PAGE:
Take Five: Rupert Lally

“I find lists like this extremely difficult,” says prolific Brighton-born, Switzerland-based electronic musician Rupert Lally. “Somehow the first couple of choices are always simple but then the last one or two, inevitably, end up being a compromise as to which albums make the cut and which don’t.” 

A year in the release schedule of Lally is an intense one. 2021 has been no different, his output culminating in the career high of Beyond The Night (SubExotic), a thrilling, noir journey into the shadows and fears of the night. Never one to rest on his laurels, Lally has no less than two albums scheduled for release on October 1, both imaginary soundtracks for Ray Bradbury novels – Fahrenheit 451 and The Martian Chronicles – continuing an approach that has seen him produce scores for Frank Herbert’s Dune, J.G. Ballard’s High Rise and Lally’s own novella, Solid State Memories

rupertlally.bandcamp.com 

Herbie Hancock – Head Hunters 

I spent three years learning classical guitar making almost no progress whatsoever, with a teacher who refused to teach us chords. A friend encouraged me to switch to playing bass guitar around the same time as my musical interest began to shift from hard rock towards jazz and funk. More by accident than design I ended up playing bass in my school’s newly formed jazz band. One of the tunes we would regularly play was ‘Chameleon’ by Herbie Hancock and I became so synonymous with playing the (synth) bassline at school concerts that when I began playing the bass again after many years absence, a lot of school friends asked if I could still play the piece – I can!  

At the time the album was hard to obtain on any other format than CD, so it became the first ever CD that I bought, before I even owned a CD player, so I made a tape copy at my step sister’s house, which I played over and over. 

It’s difficult to overstate the effect that hearing this had on me. Not just the music itself but also the arrangements, the analogue synth sounds, Harvey Mason’s drum grooves, the cornucopia of percussion sounds and instruments used by Bill Summers on the album – many of which I needed to look up to find out what they were, thereby igniting my interest in percussion at the same time. 

A friend that I played the album to described it as sounding like the soundtrack to the 70s animations in episodes of Sesame Street. He didn’t mean as a compliment, but it’s actually a very apt comparison. Many years later, I realised how much those wonderful psychedelic cartoons affected me as a small child and it’s another reason why I felt immediately at home with this album. 

Peter Gabriel – Passion 

Peter Gabriel’s music from his early work with Genesis to his early solo albums, with their pioneering use of the Fairlight CMI, had already had a huge impact on me as a teenager, and I’ve already mentioned my burgeoning interest in percussion from around that time, so in retrospect it’s surprising that I didn’t listen to this, Gabriel’s soundtrack to Martin Scorcese’s The Last Temptation Of Christ, until I was in my first year at university.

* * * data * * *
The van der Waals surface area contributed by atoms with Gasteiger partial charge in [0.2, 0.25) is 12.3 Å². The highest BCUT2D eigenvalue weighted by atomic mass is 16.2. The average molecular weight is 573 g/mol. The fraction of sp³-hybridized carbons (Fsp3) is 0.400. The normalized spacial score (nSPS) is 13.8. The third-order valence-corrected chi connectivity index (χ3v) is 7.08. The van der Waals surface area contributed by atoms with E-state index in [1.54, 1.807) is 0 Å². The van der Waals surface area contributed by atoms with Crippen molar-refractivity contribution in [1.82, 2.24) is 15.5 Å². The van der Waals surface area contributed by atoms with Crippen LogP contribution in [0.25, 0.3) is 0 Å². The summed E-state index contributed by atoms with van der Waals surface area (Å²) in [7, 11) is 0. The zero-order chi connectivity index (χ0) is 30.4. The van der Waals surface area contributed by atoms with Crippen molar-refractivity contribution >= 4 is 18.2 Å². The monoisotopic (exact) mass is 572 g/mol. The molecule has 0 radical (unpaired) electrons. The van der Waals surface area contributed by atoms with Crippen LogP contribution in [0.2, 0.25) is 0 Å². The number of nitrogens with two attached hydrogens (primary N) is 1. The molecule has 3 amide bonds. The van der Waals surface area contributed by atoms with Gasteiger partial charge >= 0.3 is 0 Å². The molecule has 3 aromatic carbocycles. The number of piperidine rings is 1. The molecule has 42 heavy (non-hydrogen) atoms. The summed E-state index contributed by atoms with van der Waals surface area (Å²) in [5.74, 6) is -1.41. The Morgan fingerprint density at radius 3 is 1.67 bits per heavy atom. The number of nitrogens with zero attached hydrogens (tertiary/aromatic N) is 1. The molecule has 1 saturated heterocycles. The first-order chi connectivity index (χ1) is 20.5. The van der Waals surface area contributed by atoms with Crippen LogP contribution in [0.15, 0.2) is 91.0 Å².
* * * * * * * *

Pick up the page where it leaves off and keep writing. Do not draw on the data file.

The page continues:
When I did, it blew my mind – the fusion of traditional rhythms and instrumentation from the Middle East with synths, samplers and David Rhodes’ understated guitar work was incredibly influential. For a while, I would listen to a cassette of this whilst I drifted off to sleep, with the music seeping into my dreams. 

DJ Shadow – Endtroducing…..

My introduction to DJ Shadow’s music was the inclusion of the track ‘Changeling’ on Bleeping With The NME, a free tape compilation given away with the NME in 1996. As fate would have it, another student in my university halls of residence was a massive Mo’ Wax fan and he kindly made me a tape of this album, plus Shadow’s early singles. I was completely hooked. Not just with the music itself but how it had been made using already outdated Akai samplers like the MPC-60 and S612 

A year or so later I would get hold of an old E-mu Emax sampler and discover first hand just how difficult it must have been to make tracks like these on old equipment with limited sampling time. Shadow’s drum programming continues to influence me today, not only how I program my own beats but also how I play drums live. 

Boards Of Canada – Music Has The Right To Children 

When I went to drama school after university, I had a lot friends, who were heavily into Warp Records stuff, so I’d already heard a lot of (and subsequently bought) quite a few Aphex Twin and Autechre records. Somehow, while I’d definitely heard both Boards Of Canada and Squarepusher’s music during that time, I didn’t start to listen to them properly until the publication of Rob Young’s book on the label in 2005.  

Boards Of Canada’s debut album, in particular, with its deliberate lo-fi sound quality that harked back to the public information films of my youth, struck a particular chord with me and would provide a massive amount of inspiration for my own solo work which I was then taking my first tentative steps towards. In many ways this album seemed to articulate a feeling that I had been groping towards for some time without really understanding what it was. I’d been using YouTube to research old TV shows and adverts that I remembered from childhood, to try to gain musical inspiration. 

A few months after I heard this album, The Wire magazine published an article about hauntology, mentioning Boards Of Canada. It was the first time I’d ever heard the term used. 

Imogen Heap – Speak For Yourself 

I first heard Imogen Heap’s music in the film, The Holiday and immediately bought both this and the album she did with Guy Sigsworth as Frou Frou. There’s so much I love about this album: her voice, the lyrics which often remind me more of poems put to music and, of course, her amazing arrangements, programming and sound design. While she’s done lots of interesting stuff since, somehow nothing else has come close to this record for me. It’s the perfect example of intelligent pop electronica and she doesn’t get nearly enough credit for it. 

Interview: Mat Smith 

(c) 2021 Further. 

Take Five: Sad Man

sadman_kingofbeasts.jpg